Calling Cards for Gentlemen

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"To the unrefined and underbred, the visiting card is but a trifling bit of paper; but to the cultured disciple of social law, it conveys a subtle and unmistakable intelligence. Its texture, style of engraving, and even the hour of its leaving combine to place the stranger, whose name it bears, in a pleasant or a disagreeable attitude..."
Our Deportment, 1881

Visiting cards, or calling cards, were an essential accessory to any 19th Century middle class lady or gentleman. They served as tangible evidence of meeting social obligations, as well as a streamlined letter of introduction. They also served as an aid to memories which were no stronger then than they are today. The stack of cards in the card tray in the hall was a handy catalog of exactly who had called and whose calls might need to be returned. They did smack of affectation however, and were not generally used among country folk or working class Americans. Business cards on the other hand, were widespread among men and women of all classes with a business to promote. There was a rigid distinction between business and visiting cards, and it was considered to be in very poor taste to use a business card when making a social call. A business card, left with the servants, could imply that you had called to collect a bill.

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The basic gentleman's card. It could even be hand written if his penmanship was good.

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A military man's card. The "USA" stands for United States Army. An officer could also list his unit (e.g. "8th US Infantry") or ship. Army lieutenants and Naval officers under the rank of lieutenant would not put their rank in front of their names, but put it in small type in the lower left corner (e.g. "Lieutenant, USA", or "Master, USN").

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A business card. It is made so by the name of his firm under his name.

Doctor Card

A physician's card. This is, in fact, the card of a female doctor, but is identical in form to that of a man. Doctors, lawyers, clergymen and military officers needed only one card for both business and social obligations, and included their titles on the card. The address is optional on all forms of card.

"Callers should always be provided with cards. A gentleman should carry them loose in a convenient pocket; but a lady may use a card case. No matter how many members of the family you call upon, you send in but one card. Where servants are not kept, and you are met at the door by the lady herself, of course there is no use for a card. If you call upon a friend who has a visitor, send in but one card; but if they are not at home, leave a card for each"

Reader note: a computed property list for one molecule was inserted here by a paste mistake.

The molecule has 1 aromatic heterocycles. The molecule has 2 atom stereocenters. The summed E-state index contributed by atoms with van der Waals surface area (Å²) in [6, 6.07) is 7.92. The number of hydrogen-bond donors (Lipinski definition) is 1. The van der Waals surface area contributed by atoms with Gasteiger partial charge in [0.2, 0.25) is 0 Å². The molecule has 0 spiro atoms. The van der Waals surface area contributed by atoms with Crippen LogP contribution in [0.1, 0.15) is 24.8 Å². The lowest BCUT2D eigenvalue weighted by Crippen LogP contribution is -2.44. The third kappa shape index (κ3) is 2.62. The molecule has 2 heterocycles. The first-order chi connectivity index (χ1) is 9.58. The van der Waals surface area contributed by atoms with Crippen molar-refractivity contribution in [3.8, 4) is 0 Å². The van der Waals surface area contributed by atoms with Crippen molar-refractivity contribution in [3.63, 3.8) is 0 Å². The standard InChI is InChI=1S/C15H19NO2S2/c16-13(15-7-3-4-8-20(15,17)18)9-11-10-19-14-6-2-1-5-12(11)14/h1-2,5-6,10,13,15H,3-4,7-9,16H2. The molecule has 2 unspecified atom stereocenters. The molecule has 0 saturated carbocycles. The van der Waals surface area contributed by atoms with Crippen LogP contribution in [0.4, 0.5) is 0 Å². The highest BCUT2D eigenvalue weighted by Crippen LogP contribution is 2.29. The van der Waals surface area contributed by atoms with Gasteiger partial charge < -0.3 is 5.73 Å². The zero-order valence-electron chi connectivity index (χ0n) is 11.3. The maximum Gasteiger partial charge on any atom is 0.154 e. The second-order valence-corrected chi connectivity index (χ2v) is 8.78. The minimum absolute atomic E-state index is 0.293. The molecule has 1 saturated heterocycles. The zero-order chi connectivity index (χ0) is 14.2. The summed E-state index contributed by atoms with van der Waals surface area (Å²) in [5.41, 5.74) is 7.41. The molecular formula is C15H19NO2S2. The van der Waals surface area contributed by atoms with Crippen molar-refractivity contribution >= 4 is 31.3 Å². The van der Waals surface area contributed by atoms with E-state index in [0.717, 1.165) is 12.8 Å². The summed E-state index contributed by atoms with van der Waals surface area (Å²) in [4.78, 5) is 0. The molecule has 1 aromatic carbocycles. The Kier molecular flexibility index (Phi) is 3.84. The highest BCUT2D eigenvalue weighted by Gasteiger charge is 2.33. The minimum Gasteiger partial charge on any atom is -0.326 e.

"Calls of pure ceremony are sometimes made by simply handing in a card"
"When a stranger arrives in the city, he should send his card, with directions, to those whom he expects to call upon him. Otherwise his presence might remain for some time unknown. If a stranger of your own profession comes to the city, you should call upon him even though you do not know him."

"A card may be made to serve the purpose of a call. It may be sent in an envelope, or left in person. In the latter case, one corner should be turned down if for the lady of the house. Fold the card in the middle if you wish to indicate that the call is on several, or all of the members of the family. Leave a card for each guest, should any be visiting at the house"

"A card enclosed in an envelope for the purpose of returning a call made in person, expresses a desire that visiting between the parties be ended. When such is not the intention, cards should not be enclosed in an envelope."
"The cards of unmarried and married men should be small [about 1.25" by 3"]. For married persons a medium size is in better taste than a large card. The engraving in simple writing is preferred, and without flourishes. Printed letters, large or small, are very commonplace, no matter what the type may be. The "Mr." before the name should be dispensed with by young men"
All the above quotes come from "Rules of Etiquette & Home Culture", 1882

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This colorful thing is a Trade Card. Cards like this would be handed to potential customers, left lying about in conspicuous places, and distributed to private residences of potential customers. It would be rather tacky to use it in lieu of a proper calling card (which isn't to say it wouldn't be done)

"A man never carries or leaves the cards of any other man, nor can he assume any of the responsibilities or etiquette relating to the cards of any of his feminine relatives or friends. Men never presumed to crease or bend their cards,when such habits were in fashion, and they do not do so today."

Correct Social Usage, 1903